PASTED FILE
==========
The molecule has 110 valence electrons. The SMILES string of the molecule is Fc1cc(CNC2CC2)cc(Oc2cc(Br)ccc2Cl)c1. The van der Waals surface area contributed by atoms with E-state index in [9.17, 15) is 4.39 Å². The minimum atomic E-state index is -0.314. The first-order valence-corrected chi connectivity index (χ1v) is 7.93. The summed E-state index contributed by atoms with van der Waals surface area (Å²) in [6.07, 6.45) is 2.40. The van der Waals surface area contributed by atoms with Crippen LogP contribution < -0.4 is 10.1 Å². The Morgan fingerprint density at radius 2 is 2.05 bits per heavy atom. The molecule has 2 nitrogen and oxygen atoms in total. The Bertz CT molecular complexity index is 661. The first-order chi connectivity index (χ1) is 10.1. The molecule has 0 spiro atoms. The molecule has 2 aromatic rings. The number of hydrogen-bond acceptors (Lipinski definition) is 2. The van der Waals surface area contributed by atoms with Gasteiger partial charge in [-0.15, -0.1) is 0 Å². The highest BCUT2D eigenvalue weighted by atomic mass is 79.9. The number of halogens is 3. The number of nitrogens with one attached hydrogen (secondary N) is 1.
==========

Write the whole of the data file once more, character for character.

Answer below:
The molecule has 110 valence electrons. The SMILES string of the molecule is Fc1cc(CNC2CC2)cc(Oc2cc(Br)ccc2Cl)c1. The van der Waals surface area contributed by atoms with E-state index in [9.17, 15) is 4.39 Å². The minimum atomic E-state index is -0.314. The first-order valence-corrected chi connectivity index (χ1v) is 7.93. The summed E-state index contributed by atoms with van der Waals surface area (Å²) in [6.07, 6.45) is 2.40. The van der Waals surface area contributed by atoms with Crippen LogP contribution < -0.4 is 10.1 Å². The Morgan fingerprint density at radius 2 is 2.05 bits per heavy atom. The molecule has 2 nitrogen and oxygen atoms in total. The Bertz CT molecular complexity index is 661. The first-order chi connectivity index (χ1) is 10.1. The molecule has 0 spiro atoms. The molecule has 2 aromatic rings. The number of hydrogen-bond acceptors (Lipinski definition) is 2. The van der Waals surface area contributed by atoms with Gasteiger partial charge in [-0.15, -0.1) is 0 Å². The highest BCUT2D eigenvalue weighted by atomic mass is 79.9. The number of halogens is 3. The number of nitrogens with one attached hydrogen (secondary N) is 1.